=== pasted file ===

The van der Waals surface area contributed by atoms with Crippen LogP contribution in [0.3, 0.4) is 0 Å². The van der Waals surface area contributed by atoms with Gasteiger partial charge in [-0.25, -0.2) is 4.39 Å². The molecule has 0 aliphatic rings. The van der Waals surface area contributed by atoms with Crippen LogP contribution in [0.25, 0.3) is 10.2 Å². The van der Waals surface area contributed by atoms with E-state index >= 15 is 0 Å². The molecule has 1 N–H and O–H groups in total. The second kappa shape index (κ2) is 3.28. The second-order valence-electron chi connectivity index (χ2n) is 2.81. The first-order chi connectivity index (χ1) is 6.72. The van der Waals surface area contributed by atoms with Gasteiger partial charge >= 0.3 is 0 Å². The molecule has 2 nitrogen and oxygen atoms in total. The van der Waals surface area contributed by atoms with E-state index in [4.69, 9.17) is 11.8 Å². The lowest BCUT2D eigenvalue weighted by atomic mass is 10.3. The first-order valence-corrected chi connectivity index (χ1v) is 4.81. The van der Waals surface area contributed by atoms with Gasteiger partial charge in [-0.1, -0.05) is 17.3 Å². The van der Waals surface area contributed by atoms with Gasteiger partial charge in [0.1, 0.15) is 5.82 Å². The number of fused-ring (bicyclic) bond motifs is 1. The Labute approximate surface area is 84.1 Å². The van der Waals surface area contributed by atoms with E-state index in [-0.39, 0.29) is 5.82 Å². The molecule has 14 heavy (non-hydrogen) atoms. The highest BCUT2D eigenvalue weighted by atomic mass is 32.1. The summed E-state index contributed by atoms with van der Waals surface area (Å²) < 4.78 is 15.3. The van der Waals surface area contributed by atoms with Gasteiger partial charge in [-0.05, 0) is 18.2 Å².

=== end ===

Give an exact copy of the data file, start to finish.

The van der Waals surface area contributed by atoms with Crippen LogP contribution in [0.3, 0.4) is 0 Å². The van der Waals surface area contributed by atoms with Gasteiger partial charge in [-0.25, -0.2) is 4.39 Å². The molecule has 0 aliphatic rings. The van der Waals surface area contributed by atoms with Crippen LogP contribution in [0.25, 0.3) is 10.2 Å². The van der Waals surface area contributed by atoms with E-state index >= 15 is 0 Å². The molecule has 1 N–H and O–H groups in total. The second kappa shape index (κ2) is 3.28. The second-order valence-electron chi connectivity index (χ2n) is 2.81. The first-order chi connectivity index (χ1) is 6.72. The van der Waals surface area contributed by atoms with Gasteiger partial charge >= 0.3 is 0 Å². The molecule has 2 nitrogen and oxygen atoms in total. The van der Waals surface area contributed by atoms with E-state index in [4.69, 9.17) is 11.8 Å². The lowest BCUT2D eigenvalue weighted by atomic mass is 10.3. The first-order valence-corrected chi connectivity index (χ1v) is 4.81. The van der Waals surface area contributed by atoms with Gasteiger partial charge in [-0.1, -0.05) is 17.3 Å². The van der Waals surface area contributed by atoms with Gasteiger partial charge in [0.1, 0.15) is 5.82 Å². The number of fused-ring (bicyclic) bond motifs is 1. The Labute approximate surface area is 84.1 Å². The van der Waals surface area contributed by atoms with E-state index in [-0.39, 0.29) is 5.82 Å². The molecule has 14 heavy (non-hydrogen) atoms. The highest BCUT2D eigenvalue weighted by atomic mass is 32.1. The summed E-state index contributed by atoms with van der Waals surface area (Å²) < 4.78 is 15.3. The van der Waals surface area contributed by atoms with Gasteiger partial charge in [-0.05, 0) is 18.2 Å².